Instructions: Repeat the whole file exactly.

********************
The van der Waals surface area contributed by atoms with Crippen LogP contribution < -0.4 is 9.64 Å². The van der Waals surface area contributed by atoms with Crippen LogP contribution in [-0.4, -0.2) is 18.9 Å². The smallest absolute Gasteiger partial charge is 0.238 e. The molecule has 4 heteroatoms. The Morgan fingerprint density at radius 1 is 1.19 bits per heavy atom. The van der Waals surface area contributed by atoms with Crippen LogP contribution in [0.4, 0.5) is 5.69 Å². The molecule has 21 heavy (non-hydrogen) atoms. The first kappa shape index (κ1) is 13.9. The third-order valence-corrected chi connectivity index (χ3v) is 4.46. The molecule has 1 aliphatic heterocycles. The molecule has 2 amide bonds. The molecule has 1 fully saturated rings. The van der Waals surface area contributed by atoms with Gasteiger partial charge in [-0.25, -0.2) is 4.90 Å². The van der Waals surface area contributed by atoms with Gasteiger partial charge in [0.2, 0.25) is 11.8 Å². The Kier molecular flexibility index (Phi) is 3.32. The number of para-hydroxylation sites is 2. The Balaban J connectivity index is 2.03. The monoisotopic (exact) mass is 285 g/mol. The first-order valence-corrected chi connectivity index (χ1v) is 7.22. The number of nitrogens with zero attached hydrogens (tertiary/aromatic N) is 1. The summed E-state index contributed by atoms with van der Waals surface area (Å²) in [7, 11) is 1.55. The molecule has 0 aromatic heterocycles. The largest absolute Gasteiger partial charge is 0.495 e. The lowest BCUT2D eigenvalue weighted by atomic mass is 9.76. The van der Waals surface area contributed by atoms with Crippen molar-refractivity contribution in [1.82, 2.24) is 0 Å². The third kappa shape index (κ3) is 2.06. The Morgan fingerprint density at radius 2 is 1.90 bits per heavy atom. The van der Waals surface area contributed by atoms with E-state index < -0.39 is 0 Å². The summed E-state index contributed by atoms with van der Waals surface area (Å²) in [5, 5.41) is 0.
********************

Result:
The van der Waals surface area contributed by atoms with Crippen LogP contribution < -0.4 is 9.64 Å². The van der Waals surface area contributed by atoms with Crippen LogP contribution in [-0.4, -0.2) is 18.9 Å². The smallest absolute Gasteiger partial charge is 0.238 e. The molecule has 4 heteroatoms. The Morgan fingerprint density at radius 1 is 1.19 bits per heavy atom. The van der Waals surface area contributed by atoms with Crippen LogP contribution in [0.4, 0.5) is 5.69 Å². The molecule has 21 heavy (non-hydrogen) atoms. The first kappa shape index (κ1) is 13.9. The third-order valence-corrected chi connectivity index (χ3v) is 4.46. The molecule has 1 aliphatic heterocycles. The molecule has 2 amide bonds. The molecule has 1 fully saturated rings. The van der Waals surface area contributed by atoms with Gasteiger partial charge in [-0.25, -0.2) is 4.90 Å². The van der Waals surface area contributed by atoms with Gasteiger partial charge in [0.2, 0.25) is 11.8 Å². The Kier molecular flexibility index (Phi) is 3.32. The number of para-hydroxylation sites is 2. The Balaban J connectivity index is 2.03. The monoisotopic (exact) mass is 285 g/mol. The first-order valence-corrected chi connectivity index (χ1v) is 7.22. The number of nitrogens with zero attached hydrogens (tertiary/aromatic N) is 1. The summed E-state index contributed by atoms with van der Waals surface area (Å²) in [7, 11) is 1.55. The molecule has 0 aromatic heterocycles. The largest absolute Gasteiger partial charge is 0.495 e. The lowest BCUT2D eigenvalue weighted by atomic mass is 9.76. The van der Waals surface area contributed by atoms with Crippen molar-refractivity contribution in [1.82, 2.24) is 0 Å². The third kappa shape index (κ3) is 2.06. The Morgan fingerprint density at radius 2 is 1.90 bits per heavy atom. The van der Waals surface area contributed by atoms with E-state index < -0.39 is 0 Å². The summed E-state index contributed by atoms with van der Waals surface area (Å²) in [5, 5.41) is 0.